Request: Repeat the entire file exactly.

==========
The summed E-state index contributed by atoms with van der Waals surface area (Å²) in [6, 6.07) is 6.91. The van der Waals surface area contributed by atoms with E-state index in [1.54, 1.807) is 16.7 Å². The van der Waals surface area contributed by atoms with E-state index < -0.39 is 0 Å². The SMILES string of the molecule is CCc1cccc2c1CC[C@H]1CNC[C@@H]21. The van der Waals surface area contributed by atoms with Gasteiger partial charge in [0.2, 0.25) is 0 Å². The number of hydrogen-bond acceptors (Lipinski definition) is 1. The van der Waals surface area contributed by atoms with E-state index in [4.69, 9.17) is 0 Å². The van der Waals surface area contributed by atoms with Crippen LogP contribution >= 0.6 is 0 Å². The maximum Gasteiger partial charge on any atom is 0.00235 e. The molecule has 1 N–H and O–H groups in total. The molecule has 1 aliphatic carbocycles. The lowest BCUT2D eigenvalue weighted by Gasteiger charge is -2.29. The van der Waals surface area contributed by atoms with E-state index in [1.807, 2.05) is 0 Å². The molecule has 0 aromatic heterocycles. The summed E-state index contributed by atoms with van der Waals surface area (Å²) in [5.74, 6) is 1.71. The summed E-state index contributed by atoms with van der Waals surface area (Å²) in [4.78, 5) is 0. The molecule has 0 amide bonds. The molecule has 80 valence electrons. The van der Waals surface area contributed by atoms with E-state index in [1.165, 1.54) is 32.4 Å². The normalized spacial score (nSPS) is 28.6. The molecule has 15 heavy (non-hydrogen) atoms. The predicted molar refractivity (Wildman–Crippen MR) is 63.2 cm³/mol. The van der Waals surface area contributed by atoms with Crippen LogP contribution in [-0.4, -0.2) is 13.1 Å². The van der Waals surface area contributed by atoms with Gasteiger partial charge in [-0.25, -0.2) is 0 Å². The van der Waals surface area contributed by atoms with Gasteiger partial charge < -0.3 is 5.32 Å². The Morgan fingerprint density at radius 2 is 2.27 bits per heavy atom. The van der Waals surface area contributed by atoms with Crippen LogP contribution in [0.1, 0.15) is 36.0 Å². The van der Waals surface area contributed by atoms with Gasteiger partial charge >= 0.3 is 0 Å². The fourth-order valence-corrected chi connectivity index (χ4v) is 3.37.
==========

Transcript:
The summed E-state index contributed by atoms with van der Waals surface area (Å²) in [6, 6.07) is 6.91. The van der Waals surface area contributed by atoms with E-state index in [1.54, 1.807) is 16.7 Å². The van der Waals surface area contributed by atoms with E-state index < -0.39 is 0 Å². The SMILES string of the molecule is CCc1cccc2c1CC[C@H]1CNC[C@@H]21. The van der Waals surface area contributed by atoms with Gasteiger partial charge in [0.2, 0.25) is 0 Å². The number of hydrogen-bond acceptors (Lipinski definition) is 1. The van der Waals surface area contributed by atoms with E-state index in [4.69, 9.17) is 0 Å². The van der Waals surface area contributed by atoms with Crippen LogP contribution >= 0.6 is 0 Å². The maximum Gasteiger partial charge on any atom is 0.00235 e. The molecule has 1 N–H and O–H groups in total. The molecule has 1 aliphatic carbocycles. The lowest BCUT2D eigenvalue weighted by Gasteiger charge is -2.29. The van der Waals surface area contributed by atoms with E-state index in [1.807, 2.05) is 0 Å². The molecule has 0 aromatic heterocycles. The summed E-state index contributed by atoms with van der Waals surface area (Å²) in [5.74, 6) is 1.71. The summed E-state index contributed by atoms with van der Waals surface area (Å²) in [4.78, 5) is 0. The molecule has 0 amide bonds. The molecule has 80 valence electrons. The van der Waals surface area contributed by atoms with E-state index in [1.165, 1.54) is 32.4 Å². The normalized spacial score (nSPS) is 28.6. The molecule has 15 heavy (non-hydrogen) atoms. The predicted molar refractivity (Wildman–Crippen MR) is 63.2 cm³/mol. The van der Waals surface area contributed by atoms with Crippen LogP contribution in [-0.4, -0.2) is 13.1 Å². The van der Waals surface area contributed by atoms with Gasteiger partial charge in [-0.25, -0.2) is 0 Å². The van der Waals surface area contributed by atoms with Gasteiger partial charge < -0.3 is 5.32 Å². The Morgan fingerprint density at radius 2 is 2.27 bits per heavy atom. The van der Waals surface area contributed by atoms with Crippen LogP contribution in [0.1, 0.15) is 36.0 Å². The van der Waals surface area contributed by atoms with Gasteiger partial charge >= 0.3 is 0 Å². The fourth-order valence-corrected chi connectivity index (χ4v) is 3.37.